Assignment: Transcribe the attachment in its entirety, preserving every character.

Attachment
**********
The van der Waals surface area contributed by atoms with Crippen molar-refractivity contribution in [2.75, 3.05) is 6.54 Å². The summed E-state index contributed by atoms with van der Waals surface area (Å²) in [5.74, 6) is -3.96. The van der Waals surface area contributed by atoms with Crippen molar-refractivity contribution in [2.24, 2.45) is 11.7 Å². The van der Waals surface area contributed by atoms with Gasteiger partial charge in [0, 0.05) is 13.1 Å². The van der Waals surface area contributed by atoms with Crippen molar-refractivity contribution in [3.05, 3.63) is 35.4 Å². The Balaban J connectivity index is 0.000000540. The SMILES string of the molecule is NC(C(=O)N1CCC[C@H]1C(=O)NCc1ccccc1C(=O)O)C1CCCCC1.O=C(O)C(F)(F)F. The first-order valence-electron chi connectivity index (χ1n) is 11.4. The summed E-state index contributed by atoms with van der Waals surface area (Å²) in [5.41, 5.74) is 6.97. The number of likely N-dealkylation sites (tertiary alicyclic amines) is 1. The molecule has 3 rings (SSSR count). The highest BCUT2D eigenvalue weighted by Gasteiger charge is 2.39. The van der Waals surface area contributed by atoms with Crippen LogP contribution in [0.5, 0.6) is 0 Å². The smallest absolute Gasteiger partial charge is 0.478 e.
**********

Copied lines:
The van der Waals surface area contributed by atoms with Crippen molar-refractivity contribution in [2.75, 3.05) is 6.54 Å². The summed E-state index contributed by atoms with van der Waals surface area (Å²) in [5.74, 6) is -3.96. The van der Waals surface area contributed by atoms with Crippen molar-refractivity contribution in [2.24, 2.45) is 11.7 Å². The van der Waals surface area contributed by atoms with Gasteiger partial charge in [0, 0.05) is 13.1 Å². The van der Waals surface area contributed by atoms with Crippen molar-refractivity contribution in [3.05, 3.63) is 35.4 Å². The Balaban J connectivity index is 0.000000540. The SMILES string of the molecule is NC(C(=O)N1CCC[C@H]1C(=O)NCc1ccccc1C(=O)O)C1CCCCC1.O=C(O)C(F)(F)F. The first-order valence-electron chi connectivity index (χ1n) is 11.4. The summed E-state index contributed by atoms with van der Waals surface area (Å²) in [5.41, 5.74) is 6.97. The number of likely N-dealkylation sites (tertiary alicyclic amines) is 1. The molecule has 3 rings (SSSR count). The highest BCUT2D eigenvalue weighted by Gasteiger charge is 2.39. The van der Waals surface area contributed by atoms with Crippen LogP contribution in [0.5, 0.6) is 0 Å². The smallest absolute Gasteiger partial charge is 0.478 e.